Campgrounds in western North Carolina inject the local economy with revenue, serving tourists and providing natural fit with the many outdoor adventure activities in the region.
But, according to a report in the Citizen Times, Asheville, campgrounds still feel their role in the area economy is underrated by tourism officials and the general public.
“I think there has been a prejudice by the local community,” said Suzanne Mark, a campground consultant for Campfire Lodgings in Asheville. “We have a million-dollar view at the campsite that is just as good as Grove Park.”
The Asheville Convention and Visitors Bureau website, exploreasheville.com, lists just three of the multiple campgrounds in the area.
Campfire Lodgings was told it was not allowed to participate in a recent full-page ad spread in AAA Go Magazine subsidized by the bureau.
Marla Tambellini, spokeswoman for the bureau, said campgrounds are only listed on the site and in the print visitors guide if they pay to get in. That’s because the bureau’s revenue comes from a lodging tax that campgrounds don’t pay for tent and recreational vehicle guests, or even cabin guests if the grounds have four cabins or fewer.
But campgrounds don’t have the option of paying extra to participate in bureau-sponsored cooperative advertisements because that is bureau policy. The same goes for vacation rentals and small bed-and-breakfast accommodations. Only accommodations that do pay the lodging tax are allowed, she said, because “they help sell the destination.”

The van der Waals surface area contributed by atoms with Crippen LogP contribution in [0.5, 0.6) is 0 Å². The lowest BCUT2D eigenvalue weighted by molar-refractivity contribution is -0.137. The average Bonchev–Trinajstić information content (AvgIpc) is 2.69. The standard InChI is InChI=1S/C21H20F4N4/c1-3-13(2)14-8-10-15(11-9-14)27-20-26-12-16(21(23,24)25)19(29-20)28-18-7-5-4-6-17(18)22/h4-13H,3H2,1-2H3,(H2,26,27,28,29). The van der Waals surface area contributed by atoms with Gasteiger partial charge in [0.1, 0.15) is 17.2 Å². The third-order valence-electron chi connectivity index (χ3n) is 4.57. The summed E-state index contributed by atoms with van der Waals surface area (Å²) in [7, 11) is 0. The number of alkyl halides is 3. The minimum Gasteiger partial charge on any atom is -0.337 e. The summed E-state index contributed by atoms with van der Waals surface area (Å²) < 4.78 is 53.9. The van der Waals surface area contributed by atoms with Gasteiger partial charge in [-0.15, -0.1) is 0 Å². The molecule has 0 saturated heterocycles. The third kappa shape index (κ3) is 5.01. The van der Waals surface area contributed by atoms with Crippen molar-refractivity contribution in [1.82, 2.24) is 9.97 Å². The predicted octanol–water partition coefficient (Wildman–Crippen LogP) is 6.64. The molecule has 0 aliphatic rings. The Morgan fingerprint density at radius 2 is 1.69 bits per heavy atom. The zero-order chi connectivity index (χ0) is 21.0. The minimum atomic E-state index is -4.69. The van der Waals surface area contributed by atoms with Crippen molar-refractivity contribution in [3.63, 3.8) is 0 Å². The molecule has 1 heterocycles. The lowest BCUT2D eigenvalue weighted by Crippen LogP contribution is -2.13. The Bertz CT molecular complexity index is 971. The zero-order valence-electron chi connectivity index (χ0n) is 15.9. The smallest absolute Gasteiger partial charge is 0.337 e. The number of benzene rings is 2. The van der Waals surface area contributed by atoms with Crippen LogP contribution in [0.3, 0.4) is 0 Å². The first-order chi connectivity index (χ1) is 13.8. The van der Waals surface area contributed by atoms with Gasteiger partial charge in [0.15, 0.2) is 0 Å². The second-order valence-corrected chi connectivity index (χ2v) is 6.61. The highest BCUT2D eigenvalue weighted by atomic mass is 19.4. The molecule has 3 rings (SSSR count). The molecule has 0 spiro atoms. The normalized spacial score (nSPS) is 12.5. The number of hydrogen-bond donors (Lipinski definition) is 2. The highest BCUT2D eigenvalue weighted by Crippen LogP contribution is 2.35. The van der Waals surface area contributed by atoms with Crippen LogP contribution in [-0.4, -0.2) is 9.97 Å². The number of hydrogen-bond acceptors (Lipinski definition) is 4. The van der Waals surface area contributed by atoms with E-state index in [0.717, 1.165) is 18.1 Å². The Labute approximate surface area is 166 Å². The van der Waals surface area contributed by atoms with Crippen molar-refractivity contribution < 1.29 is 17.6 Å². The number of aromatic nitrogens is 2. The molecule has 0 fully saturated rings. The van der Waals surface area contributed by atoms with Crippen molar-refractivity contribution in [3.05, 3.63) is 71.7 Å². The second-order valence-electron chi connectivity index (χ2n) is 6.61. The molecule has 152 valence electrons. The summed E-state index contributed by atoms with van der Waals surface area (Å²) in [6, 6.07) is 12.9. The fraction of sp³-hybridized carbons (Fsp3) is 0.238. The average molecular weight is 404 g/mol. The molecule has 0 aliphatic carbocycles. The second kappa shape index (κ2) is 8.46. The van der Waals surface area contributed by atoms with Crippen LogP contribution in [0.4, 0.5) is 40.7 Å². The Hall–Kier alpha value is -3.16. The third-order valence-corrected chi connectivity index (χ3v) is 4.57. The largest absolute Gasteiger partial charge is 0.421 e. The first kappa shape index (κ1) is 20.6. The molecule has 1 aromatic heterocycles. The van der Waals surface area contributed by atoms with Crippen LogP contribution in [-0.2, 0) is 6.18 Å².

Tambellini said people don’t typically choose a destination based on the accommodations. “If you can go camping anywhere in the U.S., why would you go to Asheville?” she said.
She stressed, however, that “everyone recognizes that campgrounds fill a much-needed niche. We work to promote them in a variety of different ways.”
Area campgrounds offer many amenities that may be unexpected in the great outdoors, such as wireless Internet access, vast pools, luxury cabin rentals and even upscale “yurts,” such as those at Campfire Lodgings, which feature cable TV and a fireplace.
Linda L. Profaizer, president of the National Association of RV Parks & Campgrounds (ARVC), said many people are now seeking out campgrounds with unique features and amenities.
She also said campgrounds are an underrated but valuable asset to tourism.
The typical campground injects $38,400 into the local economy weekly during the busy summer season, Profaizer said. During that 12-week peak season,
American campgrounds and RV parks in total contribute $3.3 billion into local economies, according to the association’s research.
“That’s not too shabby at all,” she said. “People tend to think about our parks as still being kind of tacky places and, in reality, many of them are extremely nice.”
Mark, who also used to serve as the education director for the national association, said the industry is struggling to overcome the “trailer trash” image.
She said visitors to campgrounds have money, and they spend it. In fact, they spend more on gas than a hotel visitor.
“It’s not a choice of money,” she said. “This is not necessarily the cheapest way to travel. I’m looking at rigs right now that are over $100,000. It’s more about the lifestyle.”